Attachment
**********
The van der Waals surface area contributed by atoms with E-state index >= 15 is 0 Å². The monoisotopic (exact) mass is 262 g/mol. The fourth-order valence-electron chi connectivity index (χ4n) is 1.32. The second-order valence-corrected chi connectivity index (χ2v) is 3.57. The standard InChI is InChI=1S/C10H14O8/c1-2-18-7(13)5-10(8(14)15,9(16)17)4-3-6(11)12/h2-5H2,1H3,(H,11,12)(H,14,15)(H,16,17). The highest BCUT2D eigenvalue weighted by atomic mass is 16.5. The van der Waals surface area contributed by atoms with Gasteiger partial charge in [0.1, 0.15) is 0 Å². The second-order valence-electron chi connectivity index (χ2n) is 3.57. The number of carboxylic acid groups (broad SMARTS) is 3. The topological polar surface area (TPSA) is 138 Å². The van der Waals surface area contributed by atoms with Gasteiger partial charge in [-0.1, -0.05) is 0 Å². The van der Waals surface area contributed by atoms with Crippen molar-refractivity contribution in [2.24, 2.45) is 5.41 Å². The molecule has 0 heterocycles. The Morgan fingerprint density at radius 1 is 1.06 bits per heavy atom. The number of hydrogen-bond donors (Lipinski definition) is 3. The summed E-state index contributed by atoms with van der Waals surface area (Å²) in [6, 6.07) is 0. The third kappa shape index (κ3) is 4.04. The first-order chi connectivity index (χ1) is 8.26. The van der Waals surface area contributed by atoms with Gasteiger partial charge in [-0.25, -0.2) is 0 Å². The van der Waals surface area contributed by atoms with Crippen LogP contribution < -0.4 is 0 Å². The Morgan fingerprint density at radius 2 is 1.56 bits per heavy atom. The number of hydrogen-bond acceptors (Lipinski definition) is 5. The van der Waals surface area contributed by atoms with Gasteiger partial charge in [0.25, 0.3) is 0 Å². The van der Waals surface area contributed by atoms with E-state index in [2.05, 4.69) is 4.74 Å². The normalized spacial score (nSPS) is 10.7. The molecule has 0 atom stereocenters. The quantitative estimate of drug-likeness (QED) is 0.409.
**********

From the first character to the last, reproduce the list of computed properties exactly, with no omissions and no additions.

The van der Waals surface area contributed by atoms with E-state index >= 15 is 0 Å². The monoisotopic (exact) mass is 262 g/mol. The fourth-order valence-electron chi connectivity index (χ4n) is 1.32. The second-order valence-corrected chi connectivity index (χ2v) is 3.57. The standard InChI is InChI=1S/C10H14O8/c1-2-18-7(13)5-10(8(14)15,9(16)17)4-3-6(11)12/h2-5H2,1H3,(H,11,12)(H,14,15)(H,16,17). The highest BCUT2D eigenvalue weighted by atomic mass is 16.5. The van der Waals surface area contributed by atoms with Gasteiger partial charge in [0.1, 0.15) is 0 Å². The second-order valence-electron chi connectivity index (χ2n) is 3.57. The number of carboxylic acid groups (broad SMARTS) is 3. The topological polar surface area (TPSA) is 138 Å². The van der Waals surface area contributed by atoms with Gasteiger partial charge in [-0.1, -0.05) is 0 Å². The van der Waals surface area contributed by atoms with Crippen molar-refractivity contribution in [2.24, 2.45) is 5.41 Å². The molecule has 0 heterocycles. The Morgan fingerprint density at radius 1 is 1.06 bits per heavy atom. The number of hydrogen-bond donors (Lipinski definition) is 3. The summed E-state index contributed by atoms with van der Waals surface area (Å²) in [6, 6.07) is 0. The third kappa shape index (κ3) is 4.04. The first-order chi connectivity index (χ1) is 8.26. The van der Waals surface area contributed by atoms with Gasteiger partial charge in [-0.25, -0.2) is 0 Å². The van der Waals surface area contributed by atoms with Crippen LogP contribution < -0.4 is 0 Å². The Morgan fingerprint density at radius 2 is 1.56 bits per heavy atom. The number of hydrogen-bond acceptors (Lipinski definition) is 5. The van der Waals surface area contributed by atoms with Gasteiger partial charge in [0.25, 0.3) is 0 Å². The van der Waals surface area contributed by atoms with E-state index in [2.05, 4.69) is 4.74 Å². The normalized spacial score (nSPS) is 10.7. The molecule has 0 atom stereocenters. The quantitative estimate of drug-likeness (QED) is 0.409.